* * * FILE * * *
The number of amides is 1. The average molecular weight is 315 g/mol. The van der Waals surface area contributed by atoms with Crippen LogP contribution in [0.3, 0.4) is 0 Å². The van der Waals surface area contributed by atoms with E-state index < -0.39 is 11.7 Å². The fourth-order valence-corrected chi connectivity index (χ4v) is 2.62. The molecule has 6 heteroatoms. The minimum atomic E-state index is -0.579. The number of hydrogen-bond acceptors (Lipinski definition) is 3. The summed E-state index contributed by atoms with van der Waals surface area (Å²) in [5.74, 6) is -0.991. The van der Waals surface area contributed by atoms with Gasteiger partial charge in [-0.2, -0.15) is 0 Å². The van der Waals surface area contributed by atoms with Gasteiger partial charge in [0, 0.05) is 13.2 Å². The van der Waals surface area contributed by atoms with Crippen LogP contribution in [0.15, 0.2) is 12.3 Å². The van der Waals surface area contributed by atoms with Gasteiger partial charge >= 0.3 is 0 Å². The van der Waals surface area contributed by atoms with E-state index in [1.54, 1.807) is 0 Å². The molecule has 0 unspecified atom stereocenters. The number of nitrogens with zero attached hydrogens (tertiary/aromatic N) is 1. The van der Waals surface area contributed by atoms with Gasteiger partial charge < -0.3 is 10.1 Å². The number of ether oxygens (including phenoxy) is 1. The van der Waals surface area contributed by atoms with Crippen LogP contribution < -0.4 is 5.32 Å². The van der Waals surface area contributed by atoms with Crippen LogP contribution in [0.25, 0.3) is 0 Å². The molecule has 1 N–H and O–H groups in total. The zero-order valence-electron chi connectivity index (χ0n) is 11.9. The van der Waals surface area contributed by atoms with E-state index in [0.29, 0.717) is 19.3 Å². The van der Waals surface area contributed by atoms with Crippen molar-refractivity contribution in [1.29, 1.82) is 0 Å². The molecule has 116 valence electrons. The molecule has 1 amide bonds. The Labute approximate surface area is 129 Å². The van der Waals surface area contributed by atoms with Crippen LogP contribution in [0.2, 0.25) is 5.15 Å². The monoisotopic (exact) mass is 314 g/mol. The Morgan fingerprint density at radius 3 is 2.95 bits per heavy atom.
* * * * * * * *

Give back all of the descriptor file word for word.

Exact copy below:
The number of amides is 1. The average molecular weight is 315 g/mol. The van der Waals surface area contributed by atoms with Crippen LogP contribution in [0.3, 0.4) is 0 Å². The van der Waals surface area contributed by atoms with E-state index < -0.39 is 11.7 Å². The fourth-order valence-corrected chi connectivity index (χ4v) is 2.62. The molecule has 6 heteroatoms. The minimum atomic E-state index is -0.579. The number of hydrogen-bond acceptors (Lipinski definition) is 3. The summed E-state index contributed by atoms with van der Waals surface area (Å²) in [5.74, 6) is -0.991. The van der Waals surface area contributed by atoms with Gasteiger partial charge in [-0.2, -0.15) is 0 Å². The van der Waals surface area contributed by atoms with Gasteiger partial charge in [0, 0.05) is 13.2 Å². The van der Waals surface area contributed by atoms with Crippen LogP contribution in [0.15, 0.2) is 12.3 Å². The van der Waals surface area contributed by atoms with Gasteiger partial charge >= 0.3 is 0 Å². The van der Waals surface area contributed by atoms with E-state index in [1.54, 1.807) is 0 Å². The molecule has 0 unspecified atom stereocenters. The number of nitrogens with zero attached hydrogens (tertiary/aromatic N) is 1. The van der Waals surface area contributed by atoms with Gasteiger partial charge < -0.3 is 10.1 Å². The number of ether oxygens (including phenoxy) is 1. The van der Waals surface area contributed by atoms with Crippen LogP contribution < -0.4 is 5.32 Å². The van der Waals surface area contributed by atoms with Crippen LogP contribution in [0.25, 0.3) is 0 Å². The molecule has 1 N–H and O–H groups in total. The zero-order valence-electron chi connectivity index (χ0n) is 11.9. The van der Waals surface area contributed by atoms with E-state index in [0.29, 0.717) is 19.3 Å². The van der Waals surface area contributed by atoms with Crippen molar-refractivity contribution in [1.29, 1.82) is 0 Å². The molecule has 116 valence electrons. The molecule has 1 amide bonds. The Labute approximate surface area is 129 Å². The van der Waals surface area contributed by atoms with Crippen LogP contribution in [0.2, 0.25) is 5.15 Å². The monoisotopic (exact) mass is 314 g/mol. The Morgan fingerprint density at radius 3 is 2.95 bits per heavy atom.